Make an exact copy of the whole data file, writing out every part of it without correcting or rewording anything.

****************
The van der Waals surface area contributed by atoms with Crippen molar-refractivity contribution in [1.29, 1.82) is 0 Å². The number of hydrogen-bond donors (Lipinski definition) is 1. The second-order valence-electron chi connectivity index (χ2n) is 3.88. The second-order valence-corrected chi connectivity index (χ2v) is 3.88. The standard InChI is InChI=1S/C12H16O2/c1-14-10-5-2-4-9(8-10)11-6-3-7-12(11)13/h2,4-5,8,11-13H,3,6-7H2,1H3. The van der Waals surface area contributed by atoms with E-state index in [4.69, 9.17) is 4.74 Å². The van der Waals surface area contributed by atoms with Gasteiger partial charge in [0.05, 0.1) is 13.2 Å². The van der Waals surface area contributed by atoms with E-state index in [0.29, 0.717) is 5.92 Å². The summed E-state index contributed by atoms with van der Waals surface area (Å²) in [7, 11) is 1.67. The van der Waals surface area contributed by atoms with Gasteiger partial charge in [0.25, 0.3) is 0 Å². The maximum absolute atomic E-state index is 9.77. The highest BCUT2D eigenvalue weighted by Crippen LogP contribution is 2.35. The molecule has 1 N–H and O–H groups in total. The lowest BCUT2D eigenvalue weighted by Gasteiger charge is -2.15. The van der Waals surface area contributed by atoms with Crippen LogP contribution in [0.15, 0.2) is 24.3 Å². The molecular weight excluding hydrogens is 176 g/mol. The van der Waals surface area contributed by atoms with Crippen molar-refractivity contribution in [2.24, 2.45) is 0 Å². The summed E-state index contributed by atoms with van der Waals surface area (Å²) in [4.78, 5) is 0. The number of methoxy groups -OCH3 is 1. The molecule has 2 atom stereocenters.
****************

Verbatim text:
The van der Waals surface area contributed by atoms with Crippen molar-refractivity contribution in [1.29, 1.82) is 0 Å². The number of hydrogen-bond donors (Lipinski definition) is 1. The second-order valence-electron chi connectivity index (χ2n) is 3.88. The second-order valence-corrected chi connectivity index (χ2v) is 3.88. The standard InChI is InChI=1S/C12H16O2/c1-14-10-5-2-4-9(8-10)11-6-3-7-12(11)13/h2,4-5,8,11-13H,3,6-7H2,1H3. The van der Waals surface area contributed by atoms with E-state index in [4.69, 9.17) is 4.74 Å². The van der Waals surface area contributed by atoms with Gasteiger partial charge in [0.05, 0.1) is 13.2 Å². The van der Waals surface area contributed by atoms with E-state index in [0.29, 0.717) is 5.92 Å². The summed E-state index contributed by atoms with van der Waals surface area (Å²) in [7, 11) is 1.67. The van der Waals surface area contributed by atoms with Gasteiger partial charge in [0.25, 0.3) is 0 Å². The maximum absolute atomic E-state index is 9.77. The highest BCUT2D eigenvalue weighted by Crippen LogP contribution is 2.35. The molecule has 1 N–H and O–H groups in total. The lowest BCUT2D eigenvalue weighted by Gasteiger charge is -2.15. The van der Waals surface area contributed by atoms with Crippen LogP contribution in [0.15, 0.2) is 24.3 Å². The molecular weight excluding hydrogens is 176 g/mol. The van der Waals surface area contributed by atoms with Crippen molar-refractivity contribution in [2.24, 2.45) is 0 Å². The summed E-state index contributed by atoms with van der Waals surface area (Å²) in [4.78, 5) is 0. The number of methoxy groups -OCH3 is 1. The molecule has 2 atom stereocenters.